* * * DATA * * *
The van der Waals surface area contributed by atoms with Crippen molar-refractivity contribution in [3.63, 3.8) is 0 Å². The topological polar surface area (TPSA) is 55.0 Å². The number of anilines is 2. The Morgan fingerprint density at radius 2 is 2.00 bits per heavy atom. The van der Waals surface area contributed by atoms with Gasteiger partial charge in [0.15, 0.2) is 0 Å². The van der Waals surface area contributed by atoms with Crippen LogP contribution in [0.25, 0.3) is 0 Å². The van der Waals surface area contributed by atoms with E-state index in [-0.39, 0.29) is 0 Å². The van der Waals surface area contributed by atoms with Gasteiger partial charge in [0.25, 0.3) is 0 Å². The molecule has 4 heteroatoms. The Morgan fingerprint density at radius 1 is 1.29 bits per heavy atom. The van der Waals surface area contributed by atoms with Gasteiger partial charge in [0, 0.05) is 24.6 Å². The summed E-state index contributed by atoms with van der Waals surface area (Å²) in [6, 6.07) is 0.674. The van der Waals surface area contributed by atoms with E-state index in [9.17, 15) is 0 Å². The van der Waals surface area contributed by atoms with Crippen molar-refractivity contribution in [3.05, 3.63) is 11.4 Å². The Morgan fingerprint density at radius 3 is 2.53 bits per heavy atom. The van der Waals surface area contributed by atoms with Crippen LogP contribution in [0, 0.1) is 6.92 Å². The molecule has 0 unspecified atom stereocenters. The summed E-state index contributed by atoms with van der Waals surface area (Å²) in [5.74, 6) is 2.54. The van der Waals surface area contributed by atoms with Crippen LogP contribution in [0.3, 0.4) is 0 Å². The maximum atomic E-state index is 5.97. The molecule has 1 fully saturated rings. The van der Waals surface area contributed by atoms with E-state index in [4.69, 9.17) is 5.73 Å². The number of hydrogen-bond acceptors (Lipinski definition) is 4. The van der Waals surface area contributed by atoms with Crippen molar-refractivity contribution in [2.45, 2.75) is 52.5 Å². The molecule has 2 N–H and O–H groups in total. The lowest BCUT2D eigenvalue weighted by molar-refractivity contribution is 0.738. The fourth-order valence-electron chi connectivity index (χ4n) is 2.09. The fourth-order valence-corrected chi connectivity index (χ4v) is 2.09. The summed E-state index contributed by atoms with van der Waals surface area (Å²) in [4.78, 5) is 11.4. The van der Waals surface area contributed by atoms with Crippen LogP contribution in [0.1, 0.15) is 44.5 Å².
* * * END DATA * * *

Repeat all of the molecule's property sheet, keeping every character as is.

The van der Waals surface area contributed by atoms with Crippen molar-refractivity contribution in [3.63, 3.8) is 0 Å². The topological polar surface area (TPSA) is 55.0 Å². The number of anilines is 2. The Morgan fingerprint density at radius 2 is 2.00 bits per heavy atom. The van der Waals surface area contributed by atoms with Gasteiger partial charge in [0.15, 0.2) is 0 Å². The van der Waals surface area contributed by atoms with Crippen LogP contribution in [0.25, 0.3) is 0 Å². The van der Waals surface area contributed by atoms with E-state index in [-0.39, 0.29) is 0 Å². The van der Waals surface area contributed by atoms with Gasteiger partial charge in [0.25, 0.3) is 0 Å². The molecule has 4 heteroatoms. The Morgan fingerprint density at radius 1 is 1.29 bits per heavy atom. The van der Waals surface area contributed by atoms with Gasteiger partial charge in [0, 0.05) is 24.6 Å². The summed E-state index contributed by atoms with van der Waals surface area (Å²) in [6, 6.07) is 0.674. The van der Waals surface area contributed by atoms with E-state index in [9.17, 15) is 0 Å². The van der Waals surface area contributed by atoms with Crippen molar-refractivity contribution in [3.05, 3.63) is 11.4 Å². The Morgan fingerprint density at radius 3 is 2.53 bits per heavy atom. The van der Waals surface area contributed by atoms with Crippen LogP contribution in [0, 0.1) is 6.92 Å². The molecule has 0 unspecified atom stereocenters. The summed E-state index contributed by atoms with van der Waals surface area (Å²) in [5.74, 6) is 2.54. The van der Waals surface area contributed by atoms with Crippen LogP contribution in [0.3, 0.4) is 0 Å². The maximum atomic E-state index is 5.97. The molecule has 1 fully saturated rings. The van der Waals surface area contributed by atoms with E-state index in [4.69, 9.17) is 5.73 Å². The number of hydrogen-bond acceptors (Lipinski definition) is 4. The van der Waals surface area contributed by atoms with Crippen molar-refractivity contribution in [2.45, 2.75) is 52.5 Å². The molecule has 2 N–H and O–H groups in total. The lowest BCUT2D eigenvalue weighted by molar-refractivity contribution is 0.738. The fourth-order valence-electron chi connectivity index (χ4n) is 2.09. The fourth-order valence-corrected chi connectivity index (χ4v) is 2.09. The summed E-state index contributed by atoms with van der Waals surface area (Å²) in [4.78, 5) is 11.4. The van der Waals surface area contributed by atoms with Crippen LogP contribution in [0.1, 0.15) is 44.5 Å².